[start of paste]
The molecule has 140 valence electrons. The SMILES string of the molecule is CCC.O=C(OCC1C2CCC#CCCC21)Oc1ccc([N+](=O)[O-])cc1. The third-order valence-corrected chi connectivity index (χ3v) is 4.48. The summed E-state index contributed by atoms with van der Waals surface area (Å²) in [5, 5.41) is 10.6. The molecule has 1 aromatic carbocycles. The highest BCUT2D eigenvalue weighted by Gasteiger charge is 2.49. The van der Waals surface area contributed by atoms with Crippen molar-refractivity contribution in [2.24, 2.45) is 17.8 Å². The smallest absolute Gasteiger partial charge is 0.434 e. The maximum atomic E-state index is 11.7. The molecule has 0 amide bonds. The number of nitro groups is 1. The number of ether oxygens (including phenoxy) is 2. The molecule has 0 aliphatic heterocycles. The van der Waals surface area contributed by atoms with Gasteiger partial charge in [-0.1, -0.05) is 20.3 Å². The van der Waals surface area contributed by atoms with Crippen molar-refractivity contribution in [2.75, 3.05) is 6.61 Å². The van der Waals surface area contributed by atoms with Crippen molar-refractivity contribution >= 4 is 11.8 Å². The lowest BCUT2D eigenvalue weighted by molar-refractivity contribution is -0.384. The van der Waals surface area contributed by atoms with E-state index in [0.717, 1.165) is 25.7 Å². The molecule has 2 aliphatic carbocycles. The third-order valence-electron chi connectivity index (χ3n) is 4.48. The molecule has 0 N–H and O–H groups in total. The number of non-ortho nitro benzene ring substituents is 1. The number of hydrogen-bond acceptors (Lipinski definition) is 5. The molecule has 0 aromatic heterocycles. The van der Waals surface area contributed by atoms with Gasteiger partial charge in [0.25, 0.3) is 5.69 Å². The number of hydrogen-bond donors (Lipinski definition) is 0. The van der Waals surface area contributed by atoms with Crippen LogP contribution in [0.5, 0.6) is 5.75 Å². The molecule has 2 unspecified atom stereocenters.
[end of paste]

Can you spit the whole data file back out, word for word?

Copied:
The molecule has 140 valence electrons. The SMILES string of the molecule is CCC.O=C(OCC1C2CCC#CCCC21)Oc1ccc([N+](=O)[O-])cc1. The third-order valence-corrected chi connectivity index (χ3v) is 4.48. The summed E-state index contributed by atoms with van der Waals surface area (Å²) in [5, 5.41) is 10.6. The molecule has 1 aromatic carbocycles. The highest BCUT2D eigenvalue weighted by Gasteiger charge is 2.49. The van der Waals surface area contributed by atoms with Crippen molar-refractivity contribution in [2.24, 2.45) is 17.8 Å². The smallest absolute Gasteiger partial charge is 0.434 e. The maximum atomic E-state index is 11.7. The molecule has 0 amide bonds. The number of nitro groups is 1. The number of ether oxygens (including phenoxy) is 2. The molecule has 0 aliphatic heterocycles. The van der Waals surface area contributed by atoms with Gasteiger partial charge in [-0.1, -0.05) is 20.3 Å². The van der Waals surface area contributed by atoms with Crippen molar-refractivity contribution in [2.75, 3.05) is 6.61 Å². The van der Waals surface area contributed by atoms with Crippen molar-refractivity contribution >= 4 is 11.8 Å². The lowest BCUT2D eigenvalue weighted by molar-refractivity contribution is -0.384. The van der Waals surface area contributed by atoms with E-state index in [0.717, 1.165) is 25.7 Å². The molecule has 2 aliphatic carbocycles. The third-order valence-electron chi connectivity index (χ3n) is 4.48. The molecule has 0 N–H and O–H groups in total. The number of non-ortho nitro benzene ring substituents is 1. The number of hydrogen-bond acceptors (Lipinski definition) is 5. The molecule has 0 aromatic heterocycles. The van der Waals surface area contributed by atoms with Gasteiger partial charge in [0.25, 0.3) is 5.69 Å². The number of hydrogen-bond donors (Lipinski definition) is 0. The van der Waals surface area contributed by atoms with Crippen LogP contribution in [0.5, 0.6) is 5.75 Å². The molecule has 2 unspecified atom stereocenters.